A Western Australian franchisee is facing record penalties under recent Protecting Vulnerable Workers laws, after allegedly repeatedly ripping off migrant workers.
It’s the first time the Fair Work Ombudsman has launched legal action in WA using the laws, which came into effect in September 2017.
They carry maximum penalties of $630,000 for each serious contravention by a company and $126,000 for an individual – 10-times the penalties which would ordinarily apply.
The legal action is being taken in the Federal Circuit Court against Cuc Thi Thu Pham, the former manager of the Hans Cafe at Rockingham, and Tac Pham Pty Ltd – the former franchisee of the outlet.
Fair Work alleges that the company and Ms Pham breached pay slip laws and underpaid 11 workers – including a number of young and migrant staff members – a total of $5,022 between October 2017 and April 2018.
Allegations include underpayment of ordinary minimum hourly rates, penalty rates, minimum shift-pay and an allowance, and breaches of pay slip laws.
It is alleged that two of the contraventions – relating to pay slips and underpayment of minimum wages – meet the definition of ‘serious contraventions’ under the Protecting Vulnerable Laws because of the alleged repeat offending.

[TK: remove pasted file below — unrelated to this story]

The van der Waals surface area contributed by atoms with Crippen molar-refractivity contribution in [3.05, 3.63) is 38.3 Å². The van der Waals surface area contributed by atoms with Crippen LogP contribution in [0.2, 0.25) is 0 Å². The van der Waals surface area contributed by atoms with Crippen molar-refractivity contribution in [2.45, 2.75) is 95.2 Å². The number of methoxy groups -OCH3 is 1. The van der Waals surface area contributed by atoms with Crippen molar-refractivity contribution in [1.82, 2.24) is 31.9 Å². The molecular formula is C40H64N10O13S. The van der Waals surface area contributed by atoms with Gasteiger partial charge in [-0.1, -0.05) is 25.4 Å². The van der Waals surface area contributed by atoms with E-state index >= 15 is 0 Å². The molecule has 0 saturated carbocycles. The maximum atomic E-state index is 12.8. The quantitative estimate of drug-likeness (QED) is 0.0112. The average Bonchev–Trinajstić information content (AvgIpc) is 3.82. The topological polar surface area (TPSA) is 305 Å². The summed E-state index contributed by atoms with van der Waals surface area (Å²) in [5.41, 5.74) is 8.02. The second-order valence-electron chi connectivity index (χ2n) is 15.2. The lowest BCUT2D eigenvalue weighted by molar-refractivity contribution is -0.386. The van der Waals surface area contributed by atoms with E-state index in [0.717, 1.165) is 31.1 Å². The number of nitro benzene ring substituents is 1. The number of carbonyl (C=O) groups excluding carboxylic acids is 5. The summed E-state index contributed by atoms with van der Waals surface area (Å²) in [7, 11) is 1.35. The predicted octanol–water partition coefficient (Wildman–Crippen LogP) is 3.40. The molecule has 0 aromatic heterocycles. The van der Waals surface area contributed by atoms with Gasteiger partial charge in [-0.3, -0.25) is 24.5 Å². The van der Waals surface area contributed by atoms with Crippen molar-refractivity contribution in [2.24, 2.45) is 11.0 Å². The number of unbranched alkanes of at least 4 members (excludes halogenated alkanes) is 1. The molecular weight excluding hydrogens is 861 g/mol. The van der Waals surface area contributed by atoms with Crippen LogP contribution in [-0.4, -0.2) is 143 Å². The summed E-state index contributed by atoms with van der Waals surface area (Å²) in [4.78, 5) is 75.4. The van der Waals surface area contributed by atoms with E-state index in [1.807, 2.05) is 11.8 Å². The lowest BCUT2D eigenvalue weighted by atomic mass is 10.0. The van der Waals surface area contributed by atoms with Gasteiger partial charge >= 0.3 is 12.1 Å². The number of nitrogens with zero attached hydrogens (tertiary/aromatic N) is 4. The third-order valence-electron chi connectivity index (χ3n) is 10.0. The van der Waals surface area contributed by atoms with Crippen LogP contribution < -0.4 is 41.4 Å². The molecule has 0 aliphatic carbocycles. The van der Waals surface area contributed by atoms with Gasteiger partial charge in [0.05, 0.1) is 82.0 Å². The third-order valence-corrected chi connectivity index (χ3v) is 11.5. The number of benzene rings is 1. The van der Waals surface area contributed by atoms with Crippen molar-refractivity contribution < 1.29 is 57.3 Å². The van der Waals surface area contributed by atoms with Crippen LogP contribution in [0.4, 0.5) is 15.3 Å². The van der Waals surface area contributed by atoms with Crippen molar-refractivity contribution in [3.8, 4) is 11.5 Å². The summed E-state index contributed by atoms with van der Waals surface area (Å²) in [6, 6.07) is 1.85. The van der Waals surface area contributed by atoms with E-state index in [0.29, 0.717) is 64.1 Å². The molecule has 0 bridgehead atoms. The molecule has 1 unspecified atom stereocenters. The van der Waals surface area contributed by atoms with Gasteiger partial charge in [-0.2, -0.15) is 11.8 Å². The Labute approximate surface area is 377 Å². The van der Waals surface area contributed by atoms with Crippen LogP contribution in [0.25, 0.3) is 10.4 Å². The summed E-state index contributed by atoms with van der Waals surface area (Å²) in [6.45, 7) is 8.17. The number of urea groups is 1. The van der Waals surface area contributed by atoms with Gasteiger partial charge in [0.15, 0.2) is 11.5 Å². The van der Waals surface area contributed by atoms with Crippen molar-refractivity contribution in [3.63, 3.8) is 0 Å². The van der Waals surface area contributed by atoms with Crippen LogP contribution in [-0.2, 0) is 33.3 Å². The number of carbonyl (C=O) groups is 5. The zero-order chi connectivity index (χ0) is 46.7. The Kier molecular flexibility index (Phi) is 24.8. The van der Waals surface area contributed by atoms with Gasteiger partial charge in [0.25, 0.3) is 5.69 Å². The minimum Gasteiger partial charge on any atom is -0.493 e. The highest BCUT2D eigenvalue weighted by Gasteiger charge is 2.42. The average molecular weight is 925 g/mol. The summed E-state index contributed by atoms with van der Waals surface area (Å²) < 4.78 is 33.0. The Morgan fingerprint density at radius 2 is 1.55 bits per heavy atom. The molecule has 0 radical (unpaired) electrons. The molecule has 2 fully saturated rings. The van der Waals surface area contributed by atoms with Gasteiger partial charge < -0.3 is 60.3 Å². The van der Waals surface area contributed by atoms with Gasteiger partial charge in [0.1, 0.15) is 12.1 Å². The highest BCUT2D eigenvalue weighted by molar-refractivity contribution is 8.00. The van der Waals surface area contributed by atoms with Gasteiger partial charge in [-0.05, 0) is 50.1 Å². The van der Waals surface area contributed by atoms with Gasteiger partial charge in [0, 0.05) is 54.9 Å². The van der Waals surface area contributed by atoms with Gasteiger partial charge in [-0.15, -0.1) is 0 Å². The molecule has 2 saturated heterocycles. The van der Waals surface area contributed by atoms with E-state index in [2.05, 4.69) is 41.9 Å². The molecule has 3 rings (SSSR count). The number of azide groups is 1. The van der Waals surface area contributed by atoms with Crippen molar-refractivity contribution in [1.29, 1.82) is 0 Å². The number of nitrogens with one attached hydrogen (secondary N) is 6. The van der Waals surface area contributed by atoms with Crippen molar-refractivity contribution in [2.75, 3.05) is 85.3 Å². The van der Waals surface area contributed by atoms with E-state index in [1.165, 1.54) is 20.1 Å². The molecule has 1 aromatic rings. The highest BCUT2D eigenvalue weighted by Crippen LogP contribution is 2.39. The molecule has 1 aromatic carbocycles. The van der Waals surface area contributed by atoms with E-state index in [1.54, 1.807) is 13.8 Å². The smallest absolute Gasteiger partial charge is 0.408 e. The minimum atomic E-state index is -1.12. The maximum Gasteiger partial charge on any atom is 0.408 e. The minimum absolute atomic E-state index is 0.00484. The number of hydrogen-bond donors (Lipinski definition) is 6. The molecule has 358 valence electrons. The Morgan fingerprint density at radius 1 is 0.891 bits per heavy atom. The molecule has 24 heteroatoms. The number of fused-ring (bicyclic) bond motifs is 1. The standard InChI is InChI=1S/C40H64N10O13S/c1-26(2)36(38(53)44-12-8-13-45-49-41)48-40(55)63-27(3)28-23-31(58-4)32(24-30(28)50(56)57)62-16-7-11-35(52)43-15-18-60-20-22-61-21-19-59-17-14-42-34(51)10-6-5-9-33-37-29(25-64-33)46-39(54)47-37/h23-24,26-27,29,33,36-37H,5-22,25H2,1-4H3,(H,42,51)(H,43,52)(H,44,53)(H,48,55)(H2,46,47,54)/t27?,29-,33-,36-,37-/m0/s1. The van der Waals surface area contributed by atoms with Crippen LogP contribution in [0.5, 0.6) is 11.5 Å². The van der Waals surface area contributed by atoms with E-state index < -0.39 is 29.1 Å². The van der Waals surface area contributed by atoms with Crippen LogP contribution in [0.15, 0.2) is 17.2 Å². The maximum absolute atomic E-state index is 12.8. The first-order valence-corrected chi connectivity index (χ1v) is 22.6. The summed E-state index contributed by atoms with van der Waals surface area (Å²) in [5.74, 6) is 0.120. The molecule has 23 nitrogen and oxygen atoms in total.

The legal action comes after Fair Work secured $45,000 in penalties against Tac Pham Pty Ltd and Ms Pham last year in relation to pay slip laws being breached and 22 staff being underpaid $27,920.
Penalties increased after community concerns about exploitation
Fair Work Ombudsman Sandra Parker said that increased maximum penalties were brought in following community concerns about worker exploitation in Australia.
“Employers are on notice that the Fair Work Ombudsman is making full use of the Protecting Vulnerable Workers laws to ensure that any individuals or companies who commit serious contraventions are held to account,” Ms Parker said.
Criminal penalties needed
Leading industrial advocate Miles Heffernan from Fair Work Claims once again called for criminal penalties to be introduced for wage theft.
“If it’s determined that Ms Pham is indeed a serial wage thief, then she should be sent to jail like all other thieves are,” Mr Heffernan said.
“Until the federal government gets serious about this issue, then people like Ms Pham will continue to steal from their workers – when is enough enough?” he asked.
If you have not been paid your proper wages and entitlements, or if you are considering legal action to recover stolen wages, we can help.
For professional advice, please call our specialist team at Fair Work Claims on
1300 324 748
To connect with us, please follow us on
Fair Work Claims is a private consultancy and advocacy firm with no affiliation to any government agency, commission or tribunal.